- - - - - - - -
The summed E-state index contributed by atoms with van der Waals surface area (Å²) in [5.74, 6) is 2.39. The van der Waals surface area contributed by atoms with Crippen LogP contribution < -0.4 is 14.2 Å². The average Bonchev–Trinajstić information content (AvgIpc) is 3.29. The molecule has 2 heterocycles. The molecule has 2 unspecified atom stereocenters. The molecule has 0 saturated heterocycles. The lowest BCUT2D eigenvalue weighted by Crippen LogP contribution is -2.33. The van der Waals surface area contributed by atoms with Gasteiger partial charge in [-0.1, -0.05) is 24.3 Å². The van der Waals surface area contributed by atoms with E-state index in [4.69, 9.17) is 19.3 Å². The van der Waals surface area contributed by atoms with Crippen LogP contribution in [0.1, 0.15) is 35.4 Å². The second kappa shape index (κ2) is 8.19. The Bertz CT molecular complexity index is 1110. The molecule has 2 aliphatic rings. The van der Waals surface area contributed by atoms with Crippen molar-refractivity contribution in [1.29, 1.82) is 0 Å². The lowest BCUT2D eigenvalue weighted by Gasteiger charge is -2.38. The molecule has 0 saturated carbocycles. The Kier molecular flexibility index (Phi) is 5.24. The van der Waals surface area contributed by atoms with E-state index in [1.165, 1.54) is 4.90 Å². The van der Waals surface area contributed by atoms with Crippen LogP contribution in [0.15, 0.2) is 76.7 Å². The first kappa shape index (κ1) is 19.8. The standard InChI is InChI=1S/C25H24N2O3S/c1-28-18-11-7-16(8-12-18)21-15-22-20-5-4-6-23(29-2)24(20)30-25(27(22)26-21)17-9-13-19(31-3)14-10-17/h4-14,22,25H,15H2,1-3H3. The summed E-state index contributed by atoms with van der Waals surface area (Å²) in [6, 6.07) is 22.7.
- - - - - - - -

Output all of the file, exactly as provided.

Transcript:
The summed E-state index contributed by atoms with van der Waals surface area (Å²) in [5.74, 6) is 2.39. The van der Waals surface area contributed by atoms with Crippen LogP contribution < -0.4 is 14.2 Å². The average Bonchev–Trinajstić information content (AvgIpc) is 3.29. The molecule has 2 heterocycles. The molecule has 2 unspecified atom stereocenters. The molecule has 0 saturated heterocycles. The lowest BCUT2D eigenvalue weighted by Crippen LogP contribution is -2.33. The van der Waals surface area contributed by atoms with Gasteiger partial charge in [-0.1, -0.05) is 24.3 Å². The van der Waals surface area contributed by atoms with E-state index in [4.69, 9.17) is 19.3 Å². The van der Waals surface area contributed by atoms with Crippen LogP contribution in [0.1, 0.15) is 35.4 Å². The second kappa shape index (κ2) is 8.19. The Bertz CT molecular complexity index is 1110. The molecule has 2 aliphatic rings. The van der Waals surface area contributed by atoms with Crippen molar-refractivity contribution in [1.29, 1.82) is 0 Å². The lowest BCUT2D eigenvalue weighted by Gasteiger charge is -2.38. The molecule has 0 saturated carbocycles. The Kier molecular flexibility index (Phi) is 5.24. The van der Waals surface area contributed by atoms with E-state index in [1.165, 1.54) is 4.90 Å². The van der Waals surface area contributed by atoms with Crippen LogP contribution in [0.15, 0.2) is 76.7 Å². The first kappa shape index (κ1) is 19.8. The standard InChI is InChI=1S/C25H24N2O3S/c1-28-18-11-7-16(8-12-18)21-15-22-20-5-4-6-23(29-2)24(20)30-25(27(22)26-21)17-9-13-19(31-3)14-10-17/h4-14,22,25H,15H2,1-3H3. The summed E-state index contributed by atoms with van der Waals surface area (Å²) in [6, 6.07) is 22.7.